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 Posted: Wed Mar 31st, 2021 10:56 am
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Lane Shirey
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I find it interesting that they stamped the “alts” on the blade hub.  I wonder if the pitch is different depending on the stator design? 

I never noticed that stamp on mine. 

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 Posted: Wed Mar 31st, 2021 11:47 am
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Bobby Gaines
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Great fan Richard! Now I want one.

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 Posted: Wed Mar 31st, 2021 02:08 pm
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Alex Rushing
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Congrats Richard! Beautiful fan!

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 Posted: Wed Mar 31st, 2021 04:48 pm
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Russ Huber
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Steve Cunningham wrote: I’d date the Tesla at 1901. I think the A’s were made in 01, and the B’s in 02. The Pancake came in 03.
I can't find an image of a Westinghouse(Tesla) dual speed desk fan motor in 02 electrical trade to save my life. For that matter, I can't find an image of a Westinghouse desk fan in 02 electrical trade, period. Makes you wonder what Westinghouse was up to in their fan motor department in 02.










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 Posted: Wed Mar 31st, 2021 04:59 pm
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Stephen Chew
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:clap:Congratulations Richard!! What a beautiful and desirable fan.
I will be watching with great interest to how you run with 133 cycles.  I plugged my 133 cycle it runs slow on one speed. I did not run it long. I was thinking of getting a box that is programmable. I am still in the process of completing it. :clap: :clap: :clap: :clap: :clap: :clap: :clap: :clap:

Last edited on Wed Mar 31st, 2021 05:04 pm by Stephen Chew

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 Posted: Wed Mar 31st, 2021 05:07 pm
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Steve Cunningham
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A Tesla wired for 133 cycles will run fine on slow speed. Teslas had no speed coil. The switch takes it from serial to parallel. On low speed it’s parallel. I sold one to a friend. He ran it 24 hours a day for ten years. So, try it on slow speed.

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 Posted: Wed Mar 31st, 2021 05:19 pm
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Russ Huber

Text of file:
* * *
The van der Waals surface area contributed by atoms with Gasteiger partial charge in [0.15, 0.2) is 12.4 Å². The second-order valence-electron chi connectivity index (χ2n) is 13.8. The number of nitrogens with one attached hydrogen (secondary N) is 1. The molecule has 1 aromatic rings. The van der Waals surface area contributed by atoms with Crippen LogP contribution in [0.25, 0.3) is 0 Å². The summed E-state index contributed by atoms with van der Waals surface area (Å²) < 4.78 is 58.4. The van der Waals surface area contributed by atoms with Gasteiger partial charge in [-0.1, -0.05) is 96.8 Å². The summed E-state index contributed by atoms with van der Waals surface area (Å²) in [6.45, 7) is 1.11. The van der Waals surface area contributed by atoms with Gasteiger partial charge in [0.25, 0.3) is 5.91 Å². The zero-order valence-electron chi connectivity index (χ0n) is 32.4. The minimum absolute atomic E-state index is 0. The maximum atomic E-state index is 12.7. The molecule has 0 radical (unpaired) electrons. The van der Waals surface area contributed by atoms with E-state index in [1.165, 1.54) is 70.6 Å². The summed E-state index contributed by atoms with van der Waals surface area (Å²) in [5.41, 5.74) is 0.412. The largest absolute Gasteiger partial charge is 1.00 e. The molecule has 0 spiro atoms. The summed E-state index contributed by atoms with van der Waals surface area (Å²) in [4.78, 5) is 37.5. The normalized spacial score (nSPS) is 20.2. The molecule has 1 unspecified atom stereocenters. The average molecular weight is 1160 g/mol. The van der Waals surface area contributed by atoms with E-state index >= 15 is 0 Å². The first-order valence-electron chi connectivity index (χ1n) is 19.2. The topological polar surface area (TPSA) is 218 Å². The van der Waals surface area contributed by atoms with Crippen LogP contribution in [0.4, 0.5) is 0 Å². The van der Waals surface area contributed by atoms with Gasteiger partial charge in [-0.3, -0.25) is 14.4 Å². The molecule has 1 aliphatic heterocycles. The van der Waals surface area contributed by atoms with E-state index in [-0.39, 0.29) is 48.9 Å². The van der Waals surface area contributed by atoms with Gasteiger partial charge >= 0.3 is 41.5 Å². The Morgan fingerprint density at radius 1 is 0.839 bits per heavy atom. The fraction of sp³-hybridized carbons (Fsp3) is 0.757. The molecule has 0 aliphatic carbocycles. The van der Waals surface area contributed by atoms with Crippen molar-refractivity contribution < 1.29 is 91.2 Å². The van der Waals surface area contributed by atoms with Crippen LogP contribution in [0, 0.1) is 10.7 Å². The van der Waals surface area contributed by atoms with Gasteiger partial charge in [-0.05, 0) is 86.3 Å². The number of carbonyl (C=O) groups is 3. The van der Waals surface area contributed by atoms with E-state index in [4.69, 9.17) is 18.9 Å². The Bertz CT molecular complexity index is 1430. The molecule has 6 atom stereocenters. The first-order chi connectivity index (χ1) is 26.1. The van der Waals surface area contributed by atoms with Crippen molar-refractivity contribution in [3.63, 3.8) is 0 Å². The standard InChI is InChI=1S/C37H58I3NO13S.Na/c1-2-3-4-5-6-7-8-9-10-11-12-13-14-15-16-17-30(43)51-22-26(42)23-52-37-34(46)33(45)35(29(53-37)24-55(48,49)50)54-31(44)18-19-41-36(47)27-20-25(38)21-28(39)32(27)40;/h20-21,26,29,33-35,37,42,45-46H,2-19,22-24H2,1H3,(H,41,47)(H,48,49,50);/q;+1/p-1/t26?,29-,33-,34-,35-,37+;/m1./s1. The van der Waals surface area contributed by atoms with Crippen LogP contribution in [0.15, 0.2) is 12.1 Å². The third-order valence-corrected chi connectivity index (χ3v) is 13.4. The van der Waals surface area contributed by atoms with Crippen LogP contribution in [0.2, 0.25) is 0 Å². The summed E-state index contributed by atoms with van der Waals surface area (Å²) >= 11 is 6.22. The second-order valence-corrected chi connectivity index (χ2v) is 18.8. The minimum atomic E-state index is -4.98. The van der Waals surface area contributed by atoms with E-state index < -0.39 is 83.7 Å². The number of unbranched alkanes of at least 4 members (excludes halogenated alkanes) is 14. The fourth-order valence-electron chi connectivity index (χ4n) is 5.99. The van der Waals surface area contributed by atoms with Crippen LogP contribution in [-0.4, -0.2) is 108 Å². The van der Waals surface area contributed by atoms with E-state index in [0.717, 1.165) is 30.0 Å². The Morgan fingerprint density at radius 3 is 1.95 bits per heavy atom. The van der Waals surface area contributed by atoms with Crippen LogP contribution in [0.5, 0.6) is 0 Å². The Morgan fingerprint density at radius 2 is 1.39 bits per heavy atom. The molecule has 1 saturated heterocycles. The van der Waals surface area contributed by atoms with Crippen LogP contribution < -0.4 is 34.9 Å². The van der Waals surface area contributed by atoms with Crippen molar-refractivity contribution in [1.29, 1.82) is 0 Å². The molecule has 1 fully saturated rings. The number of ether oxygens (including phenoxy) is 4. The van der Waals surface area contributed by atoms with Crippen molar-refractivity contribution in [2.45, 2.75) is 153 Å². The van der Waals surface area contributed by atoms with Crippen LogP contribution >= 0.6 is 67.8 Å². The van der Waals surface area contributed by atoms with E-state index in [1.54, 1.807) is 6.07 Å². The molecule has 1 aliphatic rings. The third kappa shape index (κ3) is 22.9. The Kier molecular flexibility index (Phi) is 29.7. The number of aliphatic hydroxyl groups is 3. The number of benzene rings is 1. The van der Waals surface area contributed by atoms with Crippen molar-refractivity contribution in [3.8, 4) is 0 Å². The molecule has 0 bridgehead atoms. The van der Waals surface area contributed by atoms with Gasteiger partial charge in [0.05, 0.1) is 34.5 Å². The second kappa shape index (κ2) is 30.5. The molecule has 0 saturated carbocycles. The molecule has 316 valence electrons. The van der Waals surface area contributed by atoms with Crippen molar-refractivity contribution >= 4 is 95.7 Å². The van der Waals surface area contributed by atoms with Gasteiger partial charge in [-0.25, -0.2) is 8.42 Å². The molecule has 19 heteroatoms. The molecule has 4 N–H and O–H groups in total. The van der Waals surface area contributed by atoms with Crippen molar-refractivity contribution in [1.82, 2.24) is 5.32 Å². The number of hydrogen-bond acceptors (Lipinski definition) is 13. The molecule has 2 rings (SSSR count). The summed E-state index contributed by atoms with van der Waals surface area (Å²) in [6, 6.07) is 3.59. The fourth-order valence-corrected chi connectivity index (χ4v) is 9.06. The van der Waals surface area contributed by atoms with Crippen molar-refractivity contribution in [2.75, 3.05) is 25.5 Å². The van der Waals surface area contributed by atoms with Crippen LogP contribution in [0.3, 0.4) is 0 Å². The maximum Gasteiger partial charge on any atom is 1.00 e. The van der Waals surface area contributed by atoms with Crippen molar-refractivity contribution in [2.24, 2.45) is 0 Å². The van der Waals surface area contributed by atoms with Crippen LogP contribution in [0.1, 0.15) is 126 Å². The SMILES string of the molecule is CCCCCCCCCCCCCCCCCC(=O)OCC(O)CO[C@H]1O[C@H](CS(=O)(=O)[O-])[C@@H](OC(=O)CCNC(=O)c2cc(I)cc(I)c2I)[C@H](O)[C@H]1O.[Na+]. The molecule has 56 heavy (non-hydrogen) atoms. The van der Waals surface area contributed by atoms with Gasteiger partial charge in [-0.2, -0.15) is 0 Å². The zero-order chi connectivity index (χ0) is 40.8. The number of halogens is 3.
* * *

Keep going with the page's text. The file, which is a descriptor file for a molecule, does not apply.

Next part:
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Richard Daugird wrote:
 I was told this fan is from 1899, anyone care to comment? 

Those are nice running fans, lucky you.  :D  The facts are is we know for fact what they looked like in 1896. After 1896 they kept using the same d amn images in electrical trade through 1901. The 1897 Westinghouse catalogue uses the same dual speed desk fan images used in 1896 when introduced.  It is kind of hard to talk like you know what your talking about when you have nothing concrete to stand on to talk about. I hope this makes sense.  :D

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 Posted: Wed Mar 31st, 2021 11:59 pm
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Russ Huber
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 Posted: Thu Apr 1st, 2021 05:31 pm
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Russ Huber
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1898.





1899.






1900.






1901.










No images or mention for Westinghouse desk fan motors in 1902 in available electrical trade to the best of my knowledge. 






Electrical trade mentions minor changes in the dual speed AC Tesla fan motor during its manufacture time period, but nothing specific I am aware of. To the best of my knowledge posting specifics of changes made on this desk fan 96-01 is purely speculation. If someone can share some dated images or documentation of changes made on this fan, have at it. 


Last edited on Thu Apr 1st, 2021 05:32 pm by Russ Huber

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 Posted: Thu Apr 1st, 2021 10:35 pm
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Richard Daugird
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Testing the Tesla. Put my Kill-A-Watt on a Variac, set it to 100 volts. fan started up on low speed with no problem, about 1.5 amps, settled quickly to 1 amp and has been running smooth and cool at one amp for a half hour. I tried it for just a second on high, jumped up to 4 amps, so I quickly put her back on low, smooth nearly silent at 1 amp.